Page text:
After asking a series of challenging questions, he came up with the idea that the next time he found a file with mistakes, he would go back to the auditor and let them know how many mistakes he had found, but not where they were.
When he first tried this approach, the auditor was taken aback. However, he took the file back and managed to find five out of the six mistakes himself. The next time he presented a file to the partner, there were next to no mistakes.
What are the benefits of coaching?
The benefits of coaching are apparent both for the individual (the coachee), the coach and for the business.
- Attraction, Recruitment and retention of top talent – investing in an individual coaching programme for your talented individuals not only allows them to develop further, but it also shows their value. Better still, train them in how to coach and they can then be your coaches for your next talent tier, developing your succession plan.
- Increased innovation & alignment of personal growth with organisational needs – let your people solve your problems. Often bringing business improvement teams together and getting them to self-coach not only means that you get a wealth of innovative ideas but also you are starting to build cross-functional relationships and self-problem solving.
- Increased employee engagement – an involved, listened to individual, that can carve out their own career path, not always vertically, will be more likely to stay with your business.
3 Tips for being a great coach
- Develop a coaching contract – make it clear to your coachee what to expect from coaching. Ensure it’s confidential and that they feel safe to disclose things to you but also if you disclose to them that it’s a two-way confidential contract. Let them know what is going to happen and that there is a purpose, it’s not just to have a nice chat and a cuppa.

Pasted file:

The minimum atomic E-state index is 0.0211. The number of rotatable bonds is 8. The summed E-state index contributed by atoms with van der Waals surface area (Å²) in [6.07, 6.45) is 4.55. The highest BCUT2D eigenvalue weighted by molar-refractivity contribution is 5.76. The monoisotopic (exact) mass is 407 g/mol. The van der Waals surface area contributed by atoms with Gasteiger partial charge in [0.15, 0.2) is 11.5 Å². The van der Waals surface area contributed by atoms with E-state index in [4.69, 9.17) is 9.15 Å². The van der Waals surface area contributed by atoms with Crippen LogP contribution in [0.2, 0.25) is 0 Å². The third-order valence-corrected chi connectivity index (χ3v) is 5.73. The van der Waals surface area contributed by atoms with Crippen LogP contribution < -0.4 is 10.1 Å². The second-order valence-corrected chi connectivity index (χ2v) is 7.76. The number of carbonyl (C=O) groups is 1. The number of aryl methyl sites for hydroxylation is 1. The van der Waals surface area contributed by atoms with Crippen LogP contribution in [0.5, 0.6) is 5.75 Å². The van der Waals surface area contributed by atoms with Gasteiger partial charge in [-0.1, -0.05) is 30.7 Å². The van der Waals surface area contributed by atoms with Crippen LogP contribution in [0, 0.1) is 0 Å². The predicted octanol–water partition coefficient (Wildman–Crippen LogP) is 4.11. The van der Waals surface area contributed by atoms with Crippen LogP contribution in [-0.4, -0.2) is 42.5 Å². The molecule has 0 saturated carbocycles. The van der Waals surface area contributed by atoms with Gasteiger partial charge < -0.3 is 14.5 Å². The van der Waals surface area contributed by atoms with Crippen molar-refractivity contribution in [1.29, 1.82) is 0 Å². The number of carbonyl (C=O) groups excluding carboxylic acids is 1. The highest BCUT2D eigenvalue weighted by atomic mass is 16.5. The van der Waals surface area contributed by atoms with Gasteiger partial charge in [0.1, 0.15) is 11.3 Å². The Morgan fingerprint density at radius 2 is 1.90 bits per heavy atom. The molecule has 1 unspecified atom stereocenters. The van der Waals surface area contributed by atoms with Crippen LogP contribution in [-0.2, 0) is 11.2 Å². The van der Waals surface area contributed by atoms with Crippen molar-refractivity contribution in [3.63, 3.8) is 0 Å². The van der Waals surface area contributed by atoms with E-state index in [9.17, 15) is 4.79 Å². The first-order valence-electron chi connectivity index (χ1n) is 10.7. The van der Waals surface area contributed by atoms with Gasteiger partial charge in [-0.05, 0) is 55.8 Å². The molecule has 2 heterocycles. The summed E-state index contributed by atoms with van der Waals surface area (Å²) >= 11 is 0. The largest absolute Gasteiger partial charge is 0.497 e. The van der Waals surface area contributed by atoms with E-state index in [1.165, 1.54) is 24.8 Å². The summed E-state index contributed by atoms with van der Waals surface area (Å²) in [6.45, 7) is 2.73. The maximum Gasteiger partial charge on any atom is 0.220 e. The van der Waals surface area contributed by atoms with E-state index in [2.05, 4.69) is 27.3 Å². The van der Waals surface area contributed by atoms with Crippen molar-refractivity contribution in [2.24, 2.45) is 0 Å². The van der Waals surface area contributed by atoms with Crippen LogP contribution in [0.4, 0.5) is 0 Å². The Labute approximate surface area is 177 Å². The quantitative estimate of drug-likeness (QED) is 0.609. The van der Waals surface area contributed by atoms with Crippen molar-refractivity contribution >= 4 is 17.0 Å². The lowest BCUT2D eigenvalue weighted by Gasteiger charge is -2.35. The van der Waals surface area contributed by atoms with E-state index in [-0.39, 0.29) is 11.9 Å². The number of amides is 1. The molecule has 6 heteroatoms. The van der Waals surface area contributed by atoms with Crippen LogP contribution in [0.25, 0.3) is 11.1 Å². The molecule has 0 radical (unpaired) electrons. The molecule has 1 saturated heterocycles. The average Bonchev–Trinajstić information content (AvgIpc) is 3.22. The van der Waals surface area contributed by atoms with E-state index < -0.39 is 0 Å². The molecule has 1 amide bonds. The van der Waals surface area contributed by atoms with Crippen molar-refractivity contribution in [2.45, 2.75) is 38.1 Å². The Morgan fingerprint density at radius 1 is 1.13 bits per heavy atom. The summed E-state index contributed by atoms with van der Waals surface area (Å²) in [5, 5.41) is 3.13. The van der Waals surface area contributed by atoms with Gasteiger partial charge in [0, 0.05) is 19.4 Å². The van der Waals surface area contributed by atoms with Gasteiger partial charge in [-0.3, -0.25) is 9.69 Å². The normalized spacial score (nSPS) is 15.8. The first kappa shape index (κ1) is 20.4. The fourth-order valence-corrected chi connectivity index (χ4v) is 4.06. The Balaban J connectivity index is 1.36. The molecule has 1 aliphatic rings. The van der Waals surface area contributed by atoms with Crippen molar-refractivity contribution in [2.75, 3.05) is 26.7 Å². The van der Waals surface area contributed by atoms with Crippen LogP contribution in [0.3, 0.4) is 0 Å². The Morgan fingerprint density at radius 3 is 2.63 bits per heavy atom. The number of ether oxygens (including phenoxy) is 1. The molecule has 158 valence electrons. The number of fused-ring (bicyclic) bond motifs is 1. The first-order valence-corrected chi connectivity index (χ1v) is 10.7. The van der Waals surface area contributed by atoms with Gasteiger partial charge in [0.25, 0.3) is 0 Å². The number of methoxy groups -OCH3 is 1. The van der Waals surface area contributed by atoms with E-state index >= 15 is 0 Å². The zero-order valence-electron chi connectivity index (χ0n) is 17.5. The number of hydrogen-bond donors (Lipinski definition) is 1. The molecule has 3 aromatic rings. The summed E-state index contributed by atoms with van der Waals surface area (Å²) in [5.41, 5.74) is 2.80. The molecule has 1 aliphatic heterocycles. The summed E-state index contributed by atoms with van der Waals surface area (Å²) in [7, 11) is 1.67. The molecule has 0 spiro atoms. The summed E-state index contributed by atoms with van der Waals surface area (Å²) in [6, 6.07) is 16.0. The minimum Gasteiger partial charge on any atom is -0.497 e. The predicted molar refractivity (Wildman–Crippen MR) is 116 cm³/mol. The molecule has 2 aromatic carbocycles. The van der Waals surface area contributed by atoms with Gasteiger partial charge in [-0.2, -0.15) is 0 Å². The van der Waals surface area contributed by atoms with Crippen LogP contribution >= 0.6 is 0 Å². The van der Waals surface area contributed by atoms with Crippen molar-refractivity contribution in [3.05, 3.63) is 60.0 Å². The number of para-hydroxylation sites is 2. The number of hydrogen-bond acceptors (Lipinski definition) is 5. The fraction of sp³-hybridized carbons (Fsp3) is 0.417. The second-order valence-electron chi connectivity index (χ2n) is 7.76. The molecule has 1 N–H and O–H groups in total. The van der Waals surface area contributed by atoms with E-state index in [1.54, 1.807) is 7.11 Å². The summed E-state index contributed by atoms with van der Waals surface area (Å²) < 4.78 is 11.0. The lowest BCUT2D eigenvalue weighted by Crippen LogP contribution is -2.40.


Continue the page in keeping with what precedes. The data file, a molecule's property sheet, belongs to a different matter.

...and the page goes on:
- Use a simple structure – There are many coaching models out there, just pick one that works for you. The most effective coaching sessions not only allow the coachee to come to their own conclusions but also gain their commitment to doing something about it. A great way to get them to explore this is to ask what might get in the way of them taking up their actions, and what would be the impact if they don’t do it. The definition of madness is doing the same thing over and over again and expecting a different result.
- Ask the right questions – Of course we all know about open questions but think about some really useful opening questions such as ‘what are your life aspirations?’, ‘what regrets do you not want to have?’, ‘what are you put on this earth for?’, ‘how do you want people to describe you?’. The more challenging the question, the more thought-provoking. However, remember to ask your coachee at the start for permission to challenge.
If you feel like you still need assistance in answering the question “What is coaching in the workplace?” please contact us today and we can discuss how our truly unique behavioural workshops can transform the ability of your people to enable others, and therefore help you to create a truly high performing team.